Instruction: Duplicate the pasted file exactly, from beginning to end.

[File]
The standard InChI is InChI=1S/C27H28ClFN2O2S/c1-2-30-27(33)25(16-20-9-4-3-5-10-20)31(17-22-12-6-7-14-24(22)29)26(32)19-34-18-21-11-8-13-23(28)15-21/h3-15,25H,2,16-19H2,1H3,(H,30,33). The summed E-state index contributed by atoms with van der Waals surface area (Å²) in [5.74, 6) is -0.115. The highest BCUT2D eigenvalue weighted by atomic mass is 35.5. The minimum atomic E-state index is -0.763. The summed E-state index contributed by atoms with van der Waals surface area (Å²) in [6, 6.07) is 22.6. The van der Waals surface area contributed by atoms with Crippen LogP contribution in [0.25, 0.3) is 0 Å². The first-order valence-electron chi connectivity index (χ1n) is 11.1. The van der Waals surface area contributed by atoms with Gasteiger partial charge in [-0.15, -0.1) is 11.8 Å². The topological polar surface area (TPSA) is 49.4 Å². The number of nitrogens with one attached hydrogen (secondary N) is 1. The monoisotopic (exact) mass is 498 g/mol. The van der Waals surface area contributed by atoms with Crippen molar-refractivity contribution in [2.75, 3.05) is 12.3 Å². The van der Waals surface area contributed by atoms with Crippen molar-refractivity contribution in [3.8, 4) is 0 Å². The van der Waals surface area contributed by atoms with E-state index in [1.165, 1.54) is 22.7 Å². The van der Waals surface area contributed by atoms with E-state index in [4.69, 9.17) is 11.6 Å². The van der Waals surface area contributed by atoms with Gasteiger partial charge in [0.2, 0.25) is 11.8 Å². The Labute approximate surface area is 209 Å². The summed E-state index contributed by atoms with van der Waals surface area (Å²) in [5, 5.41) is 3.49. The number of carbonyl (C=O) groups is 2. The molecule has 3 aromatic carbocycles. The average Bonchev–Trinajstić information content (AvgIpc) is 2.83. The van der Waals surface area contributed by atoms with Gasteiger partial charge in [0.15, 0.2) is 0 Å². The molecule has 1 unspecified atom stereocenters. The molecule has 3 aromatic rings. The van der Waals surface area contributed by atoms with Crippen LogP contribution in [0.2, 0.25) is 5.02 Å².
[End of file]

The standard InChI is InChI=1S/C27H28ClFN2O2S/c1-2-30-27(33)25(16-20-9-4-3-5-10-20)31(17-22-12-6-7-14-24(22)29)26(32)19-34-18-21-11-8-13-23(28)15-21/h3-15,25H,2,16-19H2,1H3,(H,30,33). The summed E-state index contributed by atoms with van der Waals surface area (Å²) in [5.74, 6) is -0.115. The highest BCUT2D eigenvalue weighted by atomic mass is 35.5. The minimum atomic E-state index is -0.763. The summed E-state index contributed by atoms with van der Waals surface area (Å²) in [6, 6.07) is 22.6. The van der Waals surface area contributed by atoms with Crippen LogP contribution in [0.25, 0.3) is 0 Å². The first-order valence-electron chi connectivity index (χ1n) is 11.1. The van der Waals surface area contributed by atoms with Gasteiger partial charge in [-0.15, -0.1) is 11.8 Å². The topological polar surface area (TPSA) is 49.4 Å². The number of nitrogens with one attached hydrogen (secondary N) is 1. The monoisotopic (exact) mass is 498 g/mol. The van der Waals surface area contributed by atoms with Crippen molar-refractivity contribution in [2.75, 3.05) is 12.3 Å². The van der Waals surface area contributed by atoms with Crippen molar-refractivity contribution in [3.8, 4) is 0 Å². The van der Waals surface area contributed by atoms with E-state index in [1.165, 1.54) is 22.7 Å². The van der Waals surface area contributed by atoms with E-state index in [4.69, 9.17) is 11.6 Å². The van der Waals surface area contributed by atoms with Gasteiger partial charge in [0.2, 0.25) is 11.8 Å². The Labute approximate surface area is 209 Å². The summed E-state index contributed by atoms with van der Waals surface area (Å²) in [5, 5.41) is 3.49. The number of carbonyl (C=O) groups is 2. The molecule has 3 aromatic carbocycles. The average Bonchev–Trinajstić information content (AvgIpc) is 2.83. The van der Waals surface area contributed by atoms with Gasteiger partial charge in [0.15, 0.2) is 0 Å². The molecule has 1 unspecified atom stereocenters. The molecule has 3 aromatic rings. The van der Waals surface area contributed by atoms with Crippen LogP contribution in [0.2, 0.25) is 5.02 Å².